The summer abundance of apricots at Hauerhof 99 in Kritzendorf still gives us tasty jam here in Andalusia. Pure apricot flavour

In the cooking box that travels with me, I discover a packet of Viennese baking sugar. It has a recipe on the back.

Childhood memories.
Mother and grandmother memories.

Well then. Off to bake booklets in December-warm Andalusia.



1/2 cube yeast, 100 g Viennese baking sugar, 0.1 l milk, 400 g flour, salt, grated zest of half a lemon, 1 packet vanilla sugar, 1 tbsp rum, 1 egg, 2 yolks, 150 g apricot jam, 100 g melted butter, Viennese caster sugar for sprinkling


For the dampfl, dust the yeast with some baking sugar, half the milk (lukewarm) and some flour and leave to rise in a warm place. Knead the remaining ingredients and the dampfl with a food processor to a smooth, medium-stiff dough. Roll out thinly into a rectangle on a floured work surface. cut 4×4 cm squares, put the jam on top, fold the corners and press together carefully so that the jam does not escape. Dip each Buchtel in melted butter and place in a baking dish. Leave the Buchteln to rise in a warm place and bake in a preheated oven at 160°C for about 40 minutes. Sprinkle the Buchteln densely with Viennese caster sugar and serve with vanilla sauce.

Recipe from


A dessert made of yeast dough, which has its origins in Bohemian cuisine.


A classic contribution of „Bohemian cuisine“ to Viennese cuisine and known in Vienna probably since the Biedermeier period (1815 to 1848). Today, Buchteln are considered the quintessential Viennese coffee cake.


The word „Buchtel“ is derived from the Czech „buchtičky“ or „buchta“, a type of yeast pastry, with filling. In addition, the dictionary knows: a body like „a Buchtel“ = plump, solid; then also buchta = good person.

Bohemian cuisine

The influence of Bohemian can be seen in the 18th and 19th centuries. Bohemian cooks were in the service of many Viennese bourgeois houses and their pastries were proverbial and sung about in many songs. Their pastries made from yeast and potato doughs were considered specialities and enriched the repertoire of Viennese cuisine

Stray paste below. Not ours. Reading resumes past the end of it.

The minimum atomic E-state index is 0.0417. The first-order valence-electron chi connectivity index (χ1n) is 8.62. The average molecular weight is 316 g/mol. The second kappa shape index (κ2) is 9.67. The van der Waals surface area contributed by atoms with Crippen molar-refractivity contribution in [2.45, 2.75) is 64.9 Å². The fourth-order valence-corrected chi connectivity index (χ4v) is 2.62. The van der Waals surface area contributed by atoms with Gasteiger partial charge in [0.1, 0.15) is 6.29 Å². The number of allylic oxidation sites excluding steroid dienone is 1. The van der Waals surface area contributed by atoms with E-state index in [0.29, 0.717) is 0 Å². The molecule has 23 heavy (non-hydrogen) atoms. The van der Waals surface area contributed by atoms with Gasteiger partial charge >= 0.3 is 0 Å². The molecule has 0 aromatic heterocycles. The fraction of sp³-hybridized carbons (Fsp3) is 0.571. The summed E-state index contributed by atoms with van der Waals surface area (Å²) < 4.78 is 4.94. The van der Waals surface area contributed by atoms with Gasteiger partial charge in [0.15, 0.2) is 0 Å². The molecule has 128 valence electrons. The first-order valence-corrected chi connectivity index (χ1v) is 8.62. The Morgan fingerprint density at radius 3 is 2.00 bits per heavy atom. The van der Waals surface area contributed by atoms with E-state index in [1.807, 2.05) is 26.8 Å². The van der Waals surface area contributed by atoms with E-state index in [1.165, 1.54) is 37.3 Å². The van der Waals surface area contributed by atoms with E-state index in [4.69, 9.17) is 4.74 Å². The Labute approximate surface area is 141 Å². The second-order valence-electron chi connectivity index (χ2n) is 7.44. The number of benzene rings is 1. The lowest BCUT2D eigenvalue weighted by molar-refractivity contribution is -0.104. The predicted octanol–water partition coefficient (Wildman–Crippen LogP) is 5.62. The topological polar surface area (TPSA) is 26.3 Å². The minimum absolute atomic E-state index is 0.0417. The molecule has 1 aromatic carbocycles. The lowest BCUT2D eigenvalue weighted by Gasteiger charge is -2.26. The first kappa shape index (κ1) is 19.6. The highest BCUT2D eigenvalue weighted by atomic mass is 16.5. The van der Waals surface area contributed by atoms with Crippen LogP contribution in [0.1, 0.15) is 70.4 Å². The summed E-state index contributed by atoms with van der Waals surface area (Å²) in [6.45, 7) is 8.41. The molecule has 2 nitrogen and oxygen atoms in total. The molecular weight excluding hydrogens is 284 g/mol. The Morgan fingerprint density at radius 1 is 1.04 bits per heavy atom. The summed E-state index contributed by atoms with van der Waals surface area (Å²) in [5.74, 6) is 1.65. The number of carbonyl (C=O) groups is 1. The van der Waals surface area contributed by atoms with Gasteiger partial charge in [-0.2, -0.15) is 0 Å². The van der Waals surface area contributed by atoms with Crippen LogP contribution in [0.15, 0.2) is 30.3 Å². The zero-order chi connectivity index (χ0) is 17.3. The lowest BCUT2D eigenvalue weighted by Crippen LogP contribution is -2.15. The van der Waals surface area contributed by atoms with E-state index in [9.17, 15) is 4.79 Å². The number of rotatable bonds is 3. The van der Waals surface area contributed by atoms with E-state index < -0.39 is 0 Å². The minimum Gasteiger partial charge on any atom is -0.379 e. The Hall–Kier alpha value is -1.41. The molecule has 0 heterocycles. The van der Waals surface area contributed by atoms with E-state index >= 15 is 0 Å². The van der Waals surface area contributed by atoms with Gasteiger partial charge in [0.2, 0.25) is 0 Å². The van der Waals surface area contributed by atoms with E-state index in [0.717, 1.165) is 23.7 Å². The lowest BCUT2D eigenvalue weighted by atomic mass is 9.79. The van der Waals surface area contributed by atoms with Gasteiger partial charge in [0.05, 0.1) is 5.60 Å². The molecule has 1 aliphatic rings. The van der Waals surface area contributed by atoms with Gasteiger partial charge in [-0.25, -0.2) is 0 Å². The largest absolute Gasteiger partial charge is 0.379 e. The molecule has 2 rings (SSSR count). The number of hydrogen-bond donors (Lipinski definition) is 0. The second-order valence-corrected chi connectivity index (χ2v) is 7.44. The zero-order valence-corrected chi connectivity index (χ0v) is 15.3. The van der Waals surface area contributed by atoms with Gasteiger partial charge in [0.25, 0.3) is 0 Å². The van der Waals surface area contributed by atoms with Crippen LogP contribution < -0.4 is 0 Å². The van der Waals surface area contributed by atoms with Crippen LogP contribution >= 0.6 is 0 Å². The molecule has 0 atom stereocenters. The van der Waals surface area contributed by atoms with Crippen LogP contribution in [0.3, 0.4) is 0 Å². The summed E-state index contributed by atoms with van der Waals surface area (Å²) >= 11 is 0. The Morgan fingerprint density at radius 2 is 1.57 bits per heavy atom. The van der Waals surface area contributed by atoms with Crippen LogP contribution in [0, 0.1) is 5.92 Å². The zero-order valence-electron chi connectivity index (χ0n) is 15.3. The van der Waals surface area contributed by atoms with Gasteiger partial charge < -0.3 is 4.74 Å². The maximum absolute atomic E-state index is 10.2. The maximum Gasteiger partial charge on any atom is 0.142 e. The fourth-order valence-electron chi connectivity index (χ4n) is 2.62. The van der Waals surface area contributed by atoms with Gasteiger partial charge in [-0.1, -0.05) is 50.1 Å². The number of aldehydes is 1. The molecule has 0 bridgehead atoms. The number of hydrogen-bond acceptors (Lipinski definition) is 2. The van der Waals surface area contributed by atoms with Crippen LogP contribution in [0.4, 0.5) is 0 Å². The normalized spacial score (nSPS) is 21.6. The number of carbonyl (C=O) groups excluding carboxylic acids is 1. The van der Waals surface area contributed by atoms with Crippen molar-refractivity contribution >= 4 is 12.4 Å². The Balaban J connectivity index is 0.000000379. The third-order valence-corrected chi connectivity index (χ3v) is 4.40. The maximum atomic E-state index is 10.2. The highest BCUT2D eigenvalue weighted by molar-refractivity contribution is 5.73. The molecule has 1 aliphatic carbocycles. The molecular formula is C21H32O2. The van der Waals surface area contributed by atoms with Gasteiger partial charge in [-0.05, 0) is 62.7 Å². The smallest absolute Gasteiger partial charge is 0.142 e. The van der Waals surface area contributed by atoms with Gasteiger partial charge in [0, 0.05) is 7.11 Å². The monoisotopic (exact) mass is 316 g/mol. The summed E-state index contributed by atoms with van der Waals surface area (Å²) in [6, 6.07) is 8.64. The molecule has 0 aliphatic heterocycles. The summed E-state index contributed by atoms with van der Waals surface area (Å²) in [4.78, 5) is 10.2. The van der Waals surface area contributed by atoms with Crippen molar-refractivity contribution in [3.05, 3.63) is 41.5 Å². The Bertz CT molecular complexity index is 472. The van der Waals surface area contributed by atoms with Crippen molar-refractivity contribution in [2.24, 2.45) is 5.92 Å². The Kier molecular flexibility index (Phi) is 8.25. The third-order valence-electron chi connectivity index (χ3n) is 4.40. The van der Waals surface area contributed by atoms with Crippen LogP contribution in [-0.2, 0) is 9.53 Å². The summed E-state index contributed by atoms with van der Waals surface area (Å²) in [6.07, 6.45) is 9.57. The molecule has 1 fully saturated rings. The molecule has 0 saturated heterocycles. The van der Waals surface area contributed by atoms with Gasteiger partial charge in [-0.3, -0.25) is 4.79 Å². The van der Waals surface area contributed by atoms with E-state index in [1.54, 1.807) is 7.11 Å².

Traditionally baked in a tube and filled with powidl or apricot jam. But also curd, poppy seeds, nuts or fruits are used as fillings. After baking, sprinkled with icing sugar or covered with vanilla sauce and eaten while still warm

Germ and Dampfl

Germ is an Austrian term for yeast. The word „Germ“ is derived from „to ferment“. Doughs were originally made to „rise“ by using old dough scraps („Ura“, „Zeig“) or a kind of „Dampfl“ (pre-dough)


Warm pastries were basically fasting foods and were therefore meant to demonstrate renunciation. From the 18th century onwards, warm pastries became acceptable and a meal without such a dessert became unthinkable. However, warm pastries were still considered a filling main course by the common people


„Ternobuchteln“ were an enterprising idea of an innkeeper at Hermannkogel in the Vienna Woods in Biedermeier Vienna. He began to bake „lucky numbers“ for the number lottery „Terno“ into Buchteln. The so-called „Ternobuchteln“ were very popular with the Viennese who made the annual pilgrimage to the Hermannskogel on Agnas Day (21 January) and St. John’s Beheading Day (29 August)


Unfilled variant, usually has a smaller shape and is called a „Dukatenbuchtel“. They are cut out in the size of a ducat (former Austrian currency) and then baked unfilled. When finished, the Dukatenbuchteln, which are about the size of an egg, are traditionally served with Kanari milk – a kind of thinner vanilla sauce without added starch.

Information and further recipes

Federal Ministry of Agriculture, Regions and Tourism